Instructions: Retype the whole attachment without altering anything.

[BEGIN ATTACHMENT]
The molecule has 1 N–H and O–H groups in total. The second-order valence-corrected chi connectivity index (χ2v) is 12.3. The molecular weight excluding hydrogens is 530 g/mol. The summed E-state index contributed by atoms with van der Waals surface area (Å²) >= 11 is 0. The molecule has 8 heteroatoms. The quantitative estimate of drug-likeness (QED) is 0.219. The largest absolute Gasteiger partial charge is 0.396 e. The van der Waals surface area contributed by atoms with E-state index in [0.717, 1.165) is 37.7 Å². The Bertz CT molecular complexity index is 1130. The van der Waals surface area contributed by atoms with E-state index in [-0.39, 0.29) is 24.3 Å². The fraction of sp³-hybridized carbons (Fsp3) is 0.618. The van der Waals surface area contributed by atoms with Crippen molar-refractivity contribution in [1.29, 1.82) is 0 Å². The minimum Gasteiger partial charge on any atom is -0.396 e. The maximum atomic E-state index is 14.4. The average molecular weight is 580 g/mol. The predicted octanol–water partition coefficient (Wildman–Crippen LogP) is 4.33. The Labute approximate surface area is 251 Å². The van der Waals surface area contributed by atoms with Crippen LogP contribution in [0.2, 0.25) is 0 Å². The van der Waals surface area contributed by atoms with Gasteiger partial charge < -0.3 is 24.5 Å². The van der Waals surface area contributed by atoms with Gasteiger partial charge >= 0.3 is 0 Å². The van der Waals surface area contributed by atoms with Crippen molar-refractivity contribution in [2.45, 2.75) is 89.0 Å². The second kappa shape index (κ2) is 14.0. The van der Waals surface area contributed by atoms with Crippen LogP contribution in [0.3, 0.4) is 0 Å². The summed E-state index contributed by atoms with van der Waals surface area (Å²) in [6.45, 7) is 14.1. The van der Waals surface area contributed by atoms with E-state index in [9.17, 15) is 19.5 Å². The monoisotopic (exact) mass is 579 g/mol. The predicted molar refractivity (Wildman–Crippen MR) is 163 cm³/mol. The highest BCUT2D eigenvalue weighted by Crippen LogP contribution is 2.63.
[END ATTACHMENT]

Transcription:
The molecule has 1 N–H and O–H groups in total. The second-order valence-corrected chi connectivity index (χ2v) is 12.3. The molecular weight excluding hydrogens is 530 g/mol. The summed E-state index contributed by atoms with van der Waals surface area (Å²) >= 11 is 0. The molecule has 8 heteroatoms. The quantitative estimate of drug-likeness (QED) is 0.219. The largest absolute Gasteiger partial charge is 0.396 e. The van der Waals surface area contributed by atoms with E-state index in [0.717, 1.165) is 37.7 Å². The Bertz CT molecular complexity index is 1130. The van der Waals surface area contributed by atoms with E-state index in [-0.39, 0.29) is 24.3 Å². The fraction of sp³-hybridized carbons (Fsp3) is 0.618. The van der Waals surface area contributed by atoms with Crippen molar-refractivity contribution in [1.29, 1.82) is 0 Å². The minimum Gasteiger partial charge on any atom is -0.396 e. The maximum atomic E-state index is 14.4. The average molecular weight is 580 g/mol. The predicted octanol–water partition coefficient (Wildman–Crippen LogP) is 4.33. The Labute approximate surface area is 251 Å². The van der Waals surface area contributed by atoms with Crippen LogP contribution in [0.2, 0.25) is 0 Å². The van der Waals surface area contributed by atoms with Gasteiger partial charge < -0.3 is 24.5 Å². The van der Waals surface area contributed by atoms with Gasteiger partial charge >= 0.3 is 0 Å². The van der Waals surface area contributed by atoms with Crippen molar-refractivity contribution in [2.45, 2.75) is 89.0 Å². The second kappa shape index (κ2) is 14.0. The van der Waals surface area contributed by atoms with Crippen LogP contribution in [0.3, 0.4) is 0 Å². The summed E-state index contributed by atoms with van der Waals surface area (Å²) in [6.45, 7) is 14.1. The van der Waals surface area contributed by atoms with E-state index in [9.17, 15) is 19.5 Å². The monoisotopic (exact) mass is 579 g/mol. The predicted molar refractivity (Wildman–Crippen MR) is 163 cm³/mol. The highest BCUT2D eigenvalue weighted by Crippen LogP contribution is 2.63.